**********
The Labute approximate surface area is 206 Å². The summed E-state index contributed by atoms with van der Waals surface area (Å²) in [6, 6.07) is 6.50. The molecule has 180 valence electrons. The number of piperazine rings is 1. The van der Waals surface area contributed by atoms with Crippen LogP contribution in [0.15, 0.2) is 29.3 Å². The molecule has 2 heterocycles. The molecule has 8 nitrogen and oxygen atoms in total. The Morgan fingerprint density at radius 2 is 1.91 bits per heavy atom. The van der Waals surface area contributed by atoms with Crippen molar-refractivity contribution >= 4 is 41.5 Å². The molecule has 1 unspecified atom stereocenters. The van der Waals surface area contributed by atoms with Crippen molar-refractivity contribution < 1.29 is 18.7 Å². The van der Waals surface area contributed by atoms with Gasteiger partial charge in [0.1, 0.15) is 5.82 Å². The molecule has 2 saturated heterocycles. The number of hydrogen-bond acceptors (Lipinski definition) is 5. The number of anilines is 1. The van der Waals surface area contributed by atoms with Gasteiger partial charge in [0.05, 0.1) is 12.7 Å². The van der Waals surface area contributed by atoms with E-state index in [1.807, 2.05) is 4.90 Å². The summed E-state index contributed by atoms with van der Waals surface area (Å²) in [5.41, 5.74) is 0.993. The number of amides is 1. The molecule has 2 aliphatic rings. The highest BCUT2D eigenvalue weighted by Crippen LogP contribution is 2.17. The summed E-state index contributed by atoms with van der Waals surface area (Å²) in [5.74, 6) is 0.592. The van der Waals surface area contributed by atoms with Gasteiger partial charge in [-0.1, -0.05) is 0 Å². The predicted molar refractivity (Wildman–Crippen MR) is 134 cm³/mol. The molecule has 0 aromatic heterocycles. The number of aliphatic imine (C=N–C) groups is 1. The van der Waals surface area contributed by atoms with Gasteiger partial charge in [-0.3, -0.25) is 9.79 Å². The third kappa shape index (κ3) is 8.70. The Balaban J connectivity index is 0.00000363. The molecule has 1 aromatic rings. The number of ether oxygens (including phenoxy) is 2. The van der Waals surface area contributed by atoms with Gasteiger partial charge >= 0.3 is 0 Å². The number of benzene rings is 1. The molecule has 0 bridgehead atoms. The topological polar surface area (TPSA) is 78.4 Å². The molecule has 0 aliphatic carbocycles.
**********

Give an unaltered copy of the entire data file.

The Labute approximate surface area is 206 Å². The summed E-state index contributed by atoms with van der Waals surface area (Å²) in [6, 6.07) is 6.50. The molecule has 180 valence electrons. The number of piperazine rings is 1. The van der Waals surface area contributed by atoms with Crippen LogP contribution in [0.15, 0.2) is 29.3 Å². The molecule has 2 heterocycles. The molecule has 8 nitrogen and oxygen atoms in total. The Morgan fingerprint density at radius 2 is 1.91 bits per heavy atom. The van der Waals surface area contributed by atoms with Crippen molar-refractivity contribution >= 4 is 41.5 Å². The molecule has 1 unspecified atom stereocenters. The van der Waals surface area contributed by atoms with Crippen molar-refractivity contribution < 1.29 is 18.7 Å². The van der Waals surface area contributed by atoms with Gasteiger partial charge in [0.1, 0.15) is 5.82 Å². The molecule has 2 saturated heterocycles. The number of hydrogen-bond acceptors (Lipinski definition) is 5. The number of anilines is 1. The van der Waals surface area contributed by atoms with Gasteiger partial charge in [0.05, 0.1) is 12.7 Å². The van der Waals surface area contributed by atoms with E-state index in [1.807, 2.05) is 4.90 Å². The summed E-state index contributed by atoms with van der Waals surface area (Å²) in [5.41, 5.74) is 0.993. The number of amides is 1. The molecule has 2 aliphatic rings. The highest BCUT2D eigenvalue weighted by Crippen LogP contribution is 2.17. The summed E-state index contributed by atoms with van der Waals surface area (Å²) in [5.74, 6) is 0.592. The van der Waals surface area contributed by atoms with Gasteiger partial charge in [-0.1, -0.05) is 0 Å². The predicted molar refractivity (Wildman–Crippen MR) is 134 cm³/mol. The molecule has 0 aromatic heterocycles. The number of aliphatic imine (C=N–C) groups is 1. The van der Waals surface area contributed by atoms with Gasteiger partial charge in [-0.3, -0.25) is 9.79 Å². The third kappa shape index (κ3) is 8.70. The Balaban J connectivity index is 0.00000363. The molecule has 1 aromatic rings. The number of ether oxygens (including phenoxy) is 2. The van der Waals surface area contributed by atoms with Gasteiger partial charge >= 0.3 is 0 Å². The number of benzene rings is 1. The molecule has 0 bridgehead atoms. The topological polar surface area (TPSA) is 78.4 Å². The molecule has 0 aliphatic carbocycles.